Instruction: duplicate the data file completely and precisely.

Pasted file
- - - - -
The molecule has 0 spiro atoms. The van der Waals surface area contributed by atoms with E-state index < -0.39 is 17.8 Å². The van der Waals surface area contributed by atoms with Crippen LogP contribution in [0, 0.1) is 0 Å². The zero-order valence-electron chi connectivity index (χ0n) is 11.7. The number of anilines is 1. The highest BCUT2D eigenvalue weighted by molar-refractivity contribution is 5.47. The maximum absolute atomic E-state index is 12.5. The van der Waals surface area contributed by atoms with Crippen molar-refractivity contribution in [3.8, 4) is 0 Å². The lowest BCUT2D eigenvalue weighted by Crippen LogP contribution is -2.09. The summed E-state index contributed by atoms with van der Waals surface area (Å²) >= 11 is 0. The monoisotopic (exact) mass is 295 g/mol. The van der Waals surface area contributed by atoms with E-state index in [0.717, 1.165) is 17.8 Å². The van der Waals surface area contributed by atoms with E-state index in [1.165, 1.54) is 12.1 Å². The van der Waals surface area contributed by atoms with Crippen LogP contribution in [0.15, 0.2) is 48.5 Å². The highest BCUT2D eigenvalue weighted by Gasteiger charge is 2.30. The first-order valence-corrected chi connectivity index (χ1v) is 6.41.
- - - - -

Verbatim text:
The molecule has 0 spiro atoms. The van der Waals surface area contributed by atoms with E-state index < -0.39 is 17.8 Å². The van der Waals surface area contributed by atoms with Crippen LogP contribution in [0, 0.1) is 0 Å². The zero-order valence-electron chi connectivity index (χ0n) is 11.7. The number of anilines is 1. The highest BCUT2D eigenvalue weighted by molar-refractivity contribution is 5.47. The maximum absolute atomic E-state index is 12.5. The van der Waals surface area contributed by atoms with Crippen molar-refractivity contribution in [3.8, 4) is 0 Å². The lowest BCUT2D eigenvalue weighted by Crippen LogP contribution is -2.09. The summed E-state index contributed by atoms with van der Waals surface area (Å²) >= 11 is 0. The monoisotopic (exact) mass is 295 g/mol. The van der Waals surface area contributed by atoms with E-state index in [0.717, 1.165) is 17.8 Å². The van der Waals surface area contributed by atoms with E-state index in [1.165, 1.54) is 12.1 Å². The van der Waals surface area contributed by atoms with Crippen LogP contribution in [0.15, 0.2) is 48.5 Å². The highest BCUT2D eigenvalue weighted by Gasteiger charge is 2.30. The first-order valence-corrected chi connectivity index (χ1v) is 6.41.